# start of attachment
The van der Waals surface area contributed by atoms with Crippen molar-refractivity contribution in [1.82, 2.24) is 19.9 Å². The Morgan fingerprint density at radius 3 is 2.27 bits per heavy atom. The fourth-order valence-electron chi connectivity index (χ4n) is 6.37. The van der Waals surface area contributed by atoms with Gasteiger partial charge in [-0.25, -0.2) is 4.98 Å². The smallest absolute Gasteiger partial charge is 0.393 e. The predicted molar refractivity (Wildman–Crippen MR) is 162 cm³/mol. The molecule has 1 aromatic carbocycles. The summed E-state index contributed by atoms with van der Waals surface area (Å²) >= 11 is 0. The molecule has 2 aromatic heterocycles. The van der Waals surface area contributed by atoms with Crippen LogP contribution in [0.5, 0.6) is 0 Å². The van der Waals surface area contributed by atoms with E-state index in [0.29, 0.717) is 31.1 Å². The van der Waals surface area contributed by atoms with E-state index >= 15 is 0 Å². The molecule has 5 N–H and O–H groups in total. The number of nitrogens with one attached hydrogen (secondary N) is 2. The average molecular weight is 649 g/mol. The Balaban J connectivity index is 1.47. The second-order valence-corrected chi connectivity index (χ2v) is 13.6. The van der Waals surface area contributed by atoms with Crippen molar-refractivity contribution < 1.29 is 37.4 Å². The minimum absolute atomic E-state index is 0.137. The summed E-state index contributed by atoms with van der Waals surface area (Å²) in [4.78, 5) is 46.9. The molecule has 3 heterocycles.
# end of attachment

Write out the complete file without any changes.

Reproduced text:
The van der Waals surface area contributed by atoms with Crippen molar-refractivity contribution in [1.82, 2.24) is 19.9 Å². The Morgan fingerprint density at radius 3 is 2.27 bits per heavy atom. The fourth-order valence-electron chi connectivity index (χ4n) is 6.37. The van der Waals surface area contributed by atoms with Gasteiger partial charge in [-0.25, -0.2) is 4.98 Å². The smallest absolute Gasteiger partial charge is 0.393 e. The predicted molar refractivity (Wildman–Crippen MR) is 162 cm³/mol. The molecule has 1 aromatic carbocycles. The summed E-state index contributed by atoms with van der Waals surface area (Å²) >= 11 is 0. The molecule has 2 aromatic heterocycles. The van der Waals surface area contributed by atoms with Crippen LogP contribution in [0.5, 0.6) is 0 Å². The van der Waals surface area contributed by atoms with E-state index in [0.29, 0.717) is 31.1 Å². The van der Waals surface area contributed by atoms with E-state index >= 15 is 0 Å². The molecule has 5 N–H and O–H groups in total. The number of nitrogens with one attached hydrogen (secondary N) is 2. The average molecular weight is 649 g/mol. The Balaban J connectivity index is 1.47. The second-order valence-corrected chi connectivity index (χ2v) is 13.6. The van der Waals surface area contributed by atoms with Crippen molar-refractivity contribution < 1.29 is 37.4 Å². The minimum absolute atomic E-state index is 0.137. The summed E-state index contributed by atoms with van der Waals surface area (Å²) in [4.78, 5) is 46.9. The molecule has 3 heterocycles.